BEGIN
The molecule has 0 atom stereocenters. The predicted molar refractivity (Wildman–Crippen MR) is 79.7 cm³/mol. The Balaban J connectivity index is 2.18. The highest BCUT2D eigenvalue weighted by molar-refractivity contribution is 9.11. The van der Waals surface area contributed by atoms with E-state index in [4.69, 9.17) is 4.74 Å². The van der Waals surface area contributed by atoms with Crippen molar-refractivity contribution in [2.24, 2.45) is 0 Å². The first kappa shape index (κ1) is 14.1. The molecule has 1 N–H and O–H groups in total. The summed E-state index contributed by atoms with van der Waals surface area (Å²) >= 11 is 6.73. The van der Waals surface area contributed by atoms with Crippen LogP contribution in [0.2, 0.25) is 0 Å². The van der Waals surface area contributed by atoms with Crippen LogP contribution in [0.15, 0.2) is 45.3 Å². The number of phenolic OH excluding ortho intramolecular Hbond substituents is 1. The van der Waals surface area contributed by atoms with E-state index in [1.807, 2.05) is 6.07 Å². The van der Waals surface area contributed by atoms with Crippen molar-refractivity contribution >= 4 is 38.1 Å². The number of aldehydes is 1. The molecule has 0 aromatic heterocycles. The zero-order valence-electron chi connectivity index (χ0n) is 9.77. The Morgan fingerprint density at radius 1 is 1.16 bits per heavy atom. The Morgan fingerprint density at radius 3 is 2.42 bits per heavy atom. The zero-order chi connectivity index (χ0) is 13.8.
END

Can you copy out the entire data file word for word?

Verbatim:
The molecule has 0 atom stereocenters. The predicted molar refractivity (Wildman–Crippen MR) is 79.7 cm³/mol. The Balaban J connectivity index is 2.18. The highest BCUT2D eigenvalue weighted by molar-refractivity contribution is 9.11. The van der Waals surface area contributed by atoms with E-state index in [4.69, 9.17) is 4.74 Å². The van der Waals surface area contributed by atoms with Crippen molar-refractivity contribution in [2.24, 2.45) is 0 Å². The first kappa shape index (κ1) is 14.1. The molecule has 1 N–H and O–H groups in total. The summed E-state index contributed by atoms with van der Waals surface area (Å²) >= 11 is 6.73. The van der Waals surface area contributed by atoms with Crippen LogP contribution in [0.2, 0.25) is 0 Å². The van der Waals surface area contributed by atoms with Crippen LogP contribution in [0.15, 0.2) is 45.3 Å². The number of phenolic OH excluding ortho intramolecular Hbond substituents is 1. The van der Waals surface area contributed by atoms with E-state index in [1.807, 2.05) is 6.07 Å². The van der Waals surface area contributed by atoms with Crippen molar-refractivity contribution >= 4 is 38.1 Å². The number of aldehydes is 1. The molecule has 0 aromatic heterocycles. The zero-order valence-electron chi connectivity index (χ0n) is 9.77. The Morgan fingerprint density at radius 1 is 1.16 bits per heavy atom. The Morgan fingerprint density at radius 3 is 2.42 bits per heavy atom. The zero-order chi connectivity index (χ0) is 13.8.